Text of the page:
installing Foreign Object Damage (FOD) cover. The debris
clearing, pavement removal, and backfilling procedures are
generally the same regardless of the FOD cover utilized.
Spall – combination for rapid setting cements and pea grave.
The recommended types of rapid setting cements are regulated
set cement (Ideal Cement Company’s REG SET), or a
magnesium phosphate cement (such as SET 45), or a high
early strength type cement (such as PYRAMENT)
Contingency Operations
• PQS Question 107.2 Describe the following
methods of RRR/ADR:
- Folded Fiberglass Matting (FFM)
- AM-2 aluminum matting
- Crushed stone repair
- Crete mobile
- Pave Mend
Contingency Operations
• Folded Fiberglass Matting (FFM)
- This procedure, which is currently the primary MOS
repair method, involves the installation of an
anchored FFM over a crater which was prepared with
a layer of well-compacted crushed stone. Crater
preparation is essentially identical to that used with
the AM-2 matting system. Again, this is the principle
method of RRR employed for MOS repairs at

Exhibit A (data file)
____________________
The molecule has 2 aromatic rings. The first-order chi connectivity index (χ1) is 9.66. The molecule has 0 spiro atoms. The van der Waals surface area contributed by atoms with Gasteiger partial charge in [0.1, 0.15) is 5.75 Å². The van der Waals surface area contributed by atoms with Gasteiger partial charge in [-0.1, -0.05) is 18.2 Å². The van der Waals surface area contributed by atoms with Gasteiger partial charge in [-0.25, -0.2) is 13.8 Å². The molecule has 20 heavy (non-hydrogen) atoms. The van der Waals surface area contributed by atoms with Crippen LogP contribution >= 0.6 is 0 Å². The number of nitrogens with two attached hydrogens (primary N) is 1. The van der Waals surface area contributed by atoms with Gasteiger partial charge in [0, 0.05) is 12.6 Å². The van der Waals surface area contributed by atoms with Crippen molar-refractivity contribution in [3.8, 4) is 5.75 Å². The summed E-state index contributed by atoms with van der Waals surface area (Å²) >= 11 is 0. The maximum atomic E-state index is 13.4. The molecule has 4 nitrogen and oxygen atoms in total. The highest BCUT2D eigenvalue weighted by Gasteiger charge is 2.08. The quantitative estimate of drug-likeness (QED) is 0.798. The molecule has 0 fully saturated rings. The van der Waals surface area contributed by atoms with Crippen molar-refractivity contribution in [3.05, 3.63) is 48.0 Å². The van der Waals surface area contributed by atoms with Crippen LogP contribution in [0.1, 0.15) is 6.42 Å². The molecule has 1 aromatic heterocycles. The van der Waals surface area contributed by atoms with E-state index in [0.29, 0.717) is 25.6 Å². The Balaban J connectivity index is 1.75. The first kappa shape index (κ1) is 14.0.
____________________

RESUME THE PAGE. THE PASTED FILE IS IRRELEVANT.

overseas MOBs (figure 5.4). Procedural details
regarding FFM installation are provided in Technical
Manual T.O. 35E2-3-1.
Contingency Operations
– AM-2 aluminum matting is handassembled and anchored over the crater
which was prepared with a layer of crushed
stone. This repair surface is the most
manpower intensive of the two primary
RRR techniques
Contingency Operations
– Crushed Stone Repair
- The specific actions which must be accomplished during
the crater preparation phase of the crater repair are:
• Clearing debris from the crater diameter perimeter.
• Determining the actual crater diameter versus the
apparent crater diameter, i.e., the extent of crater
pavement damage/upheaval.
• Removing the upheaved pavement.
• Removing large ejecta from inside the crater, as
• Backfilling the crater with ballast rock, fill, or clean ejecta.
• Backfilling the crater with crushed stone.
• Compaction of the crushed stone.
• Installing FOD cover.
Contingency Operations
– The trailer-mounted crete mobile carries the cement, sand, and
coarse aggregates in divided bins, mounted on the unit. The cement
is carried in a separate bin, located across the rear of the unit, and the
sand and aggregate are carried on each side of the unit. Water is